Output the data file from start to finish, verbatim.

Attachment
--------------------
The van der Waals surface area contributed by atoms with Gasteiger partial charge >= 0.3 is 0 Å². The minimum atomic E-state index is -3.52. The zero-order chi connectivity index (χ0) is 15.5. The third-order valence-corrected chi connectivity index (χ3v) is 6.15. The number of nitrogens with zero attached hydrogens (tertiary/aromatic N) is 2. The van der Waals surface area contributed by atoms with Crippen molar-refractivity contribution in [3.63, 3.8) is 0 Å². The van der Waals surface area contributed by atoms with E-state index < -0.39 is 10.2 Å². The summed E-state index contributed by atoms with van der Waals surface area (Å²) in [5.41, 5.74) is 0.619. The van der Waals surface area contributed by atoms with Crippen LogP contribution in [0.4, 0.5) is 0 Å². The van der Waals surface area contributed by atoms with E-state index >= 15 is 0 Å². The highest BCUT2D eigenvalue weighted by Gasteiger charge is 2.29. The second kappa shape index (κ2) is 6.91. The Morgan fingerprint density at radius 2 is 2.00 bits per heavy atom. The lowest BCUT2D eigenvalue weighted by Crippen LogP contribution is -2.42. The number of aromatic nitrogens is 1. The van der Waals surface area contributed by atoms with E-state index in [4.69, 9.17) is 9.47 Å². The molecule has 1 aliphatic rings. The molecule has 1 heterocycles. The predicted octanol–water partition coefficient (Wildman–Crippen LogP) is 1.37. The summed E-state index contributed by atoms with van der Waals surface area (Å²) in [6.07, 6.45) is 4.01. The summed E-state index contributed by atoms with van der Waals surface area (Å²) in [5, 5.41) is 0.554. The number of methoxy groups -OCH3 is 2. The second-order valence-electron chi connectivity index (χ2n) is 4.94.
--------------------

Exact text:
The van der Waals surface area contributed by atoms with Gasteiger partial charge >= 0.3 is 0 Å². The minimum atomic E-state index is -3.52. The zero-order chi connectivity index (χ0) is 15.5. The third-order valence-corrected chi connectivity index (χ3v) is 6.15. The number of nitrogens with zero attached hydrogens (tertiary/aromatic N) is 2. The van der Waals surface area contributed by atoms with Crippen molar-refractivity contribution in [3.63, 3.8) is 0 Å². The van der Waals surface area contributed by atoms with E-state index < -0.39 is 10.2 Å². The summed E-state index contributed by atoms with van der Waals surface area (Å²) in [5.41, 5.74) is 0.619. The van der Waals surface area contributed by atoms with Crippen LogP contribution in [0.4, 0.5) is 0 Å². The van der Waals surface area contributed by atoms with E-state index >= 15 is 0 Å². The highest BCUT2D eigenvalue weighted by Gasteiger charge is 2.29. The second kappa shape index (κ2) is 6.91. The Morgan fingerprint density at radius 2 is 2.00 bits per heavy atom. The lowest BCUT2D eigenvalue weighted by Crippen LogP contribution is -2.42. The number of aromatic nitrogens is 1. The van der Waals surface area contributed by atoms with E-state index in [4.69, 9.17) is 9.47 Å². The molecule has 1 aliphatic rings. The molecule has 1 heterocycles. The predicted octanol–water partition coefficient (Wildman–Crippen LogP) is 1.37. The summed E-state index contributed by atoms with van der Waals surface area (Å²) in [6.07, 6.45) is 4.01. The summed E-state index contributed by atoms with van der Waals surface area (Å²) in [5, 5.41) is 0.554. The number of methoxy groups -OCH3 is 2. The second-order valence-electron chi connectivity index (χ2n) is 4.94.